#107 La Grande Odalisque and #N/A Kente Cloth

La Grande Odalisque

  • Oil on canvas
  • 1814
  • Jean-Auguste-Dominique Ingres
  • French

An erotic painting that uses an oriental style to stay within the public eye. In the style of venus, but is clearly not.

Kente Cloth

  • Interwoven silk and cotton fabric
  • Ghanan
  • Various dates
  • Various artists

A cloth worn by the Ghanan people symbolizing each tribe and the people in it. Each color has a meaning. Nowadays, some people use kente cloths as stoles.


Theme: The Use of Orientalism in modern days


Visual: Both the La Grande Odalisque and the Kente cloths use sutble symbols to convey their meanings. The La Grande Odalisque has a turban, hookah, and other things that suggest the woman is a Turkish prostitute. With the kente cloths, the colors represent certain traits.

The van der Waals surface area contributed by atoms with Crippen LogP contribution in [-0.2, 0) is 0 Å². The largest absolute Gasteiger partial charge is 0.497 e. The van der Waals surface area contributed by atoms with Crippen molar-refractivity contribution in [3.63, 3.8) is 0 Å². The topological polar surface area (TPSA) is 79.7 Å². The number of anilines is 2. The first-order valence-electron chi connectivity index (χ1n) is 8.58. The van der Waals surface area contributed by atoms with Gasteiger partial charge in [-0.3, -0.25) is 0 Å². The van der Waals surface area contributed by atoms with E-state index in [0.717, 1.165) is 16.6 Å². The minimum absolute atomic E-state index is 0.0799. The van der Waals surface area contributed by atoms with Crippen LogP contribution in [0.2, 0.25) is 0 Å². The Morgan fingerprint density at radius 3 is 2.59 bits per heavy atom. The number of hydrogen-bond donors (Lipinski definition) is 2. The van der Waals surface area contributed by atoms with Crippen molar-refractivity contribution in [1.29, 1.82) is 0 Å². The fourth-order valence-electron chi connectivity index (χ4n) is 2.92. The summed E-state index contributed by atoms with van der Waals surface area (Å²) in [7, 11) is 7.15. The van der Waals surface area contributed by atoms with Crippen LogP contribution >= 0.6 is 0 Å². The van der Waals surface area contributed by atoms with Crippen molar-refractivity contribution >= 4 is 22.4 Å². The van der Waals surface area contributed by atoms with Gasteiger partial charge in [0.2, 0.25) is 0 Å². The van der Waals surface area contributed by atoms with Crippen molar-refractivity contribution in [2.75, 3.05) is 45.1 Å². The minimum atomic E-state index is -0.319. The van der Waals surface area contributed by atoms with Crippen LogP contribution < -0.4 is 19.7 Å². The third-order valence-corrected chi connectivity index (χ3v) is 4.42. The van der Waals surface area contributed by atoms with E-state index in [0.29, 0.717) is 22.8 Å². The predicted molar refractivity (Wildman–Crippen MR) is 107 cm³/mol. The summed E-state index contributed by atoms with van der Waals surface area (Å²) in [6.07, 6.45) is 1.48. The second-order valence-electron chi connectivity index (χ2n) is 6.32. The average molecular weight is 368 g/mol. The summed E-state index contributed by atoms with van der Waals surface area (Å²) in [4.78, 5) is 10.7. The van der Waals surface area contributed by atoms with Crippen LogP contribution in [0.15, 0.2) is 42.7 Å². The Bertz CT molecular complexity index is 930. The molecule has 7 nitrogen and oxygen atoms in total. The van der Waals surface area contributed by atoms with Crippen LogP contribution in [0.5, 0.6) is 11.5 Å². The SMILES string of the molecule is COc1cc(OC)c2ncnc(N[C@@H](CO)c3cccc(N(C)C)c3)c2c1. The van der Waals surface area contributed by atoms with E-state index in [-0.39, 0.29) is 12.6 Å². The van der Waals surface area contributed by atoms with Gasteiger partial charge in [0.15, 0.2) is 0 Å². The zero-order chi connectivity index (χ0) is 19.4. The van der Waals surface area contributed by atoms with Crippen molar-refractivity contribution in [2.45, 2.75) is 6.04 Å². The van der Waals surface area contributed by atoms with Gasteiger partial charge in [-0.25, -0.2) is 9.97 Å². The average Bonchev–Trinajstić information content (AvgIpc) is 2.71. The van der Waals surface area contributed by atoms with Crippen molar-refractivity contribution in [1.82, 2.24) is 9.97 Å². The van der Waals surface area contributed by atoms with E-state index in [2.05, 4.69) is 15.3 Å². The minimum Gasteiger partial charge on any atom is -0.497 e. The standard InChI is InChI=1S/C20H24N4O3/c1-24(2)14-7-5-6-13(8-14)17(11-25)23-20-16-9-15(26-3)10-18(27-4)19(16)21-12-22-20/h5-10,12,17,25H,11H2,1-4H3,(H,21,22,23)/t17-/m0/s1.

Contextual: The Kente cloth is sometimes used by african americas, who have no remainig connection to their families african past. This, in a way, is orientalism. The La Grande Odalisque was made in this oriental style to remain accepted by art critics at the time.


Visual: The La Grande Odalisque is a painting and does not capture the culture of an entire country, but the Kete cloth does.

Contextual: The La Grande Odalisque is made to be oriental, and to call back to other cultures. The Kente cloths are not intentionally oriental, but are used by americans as an oriental thing.

634- Kente cloth

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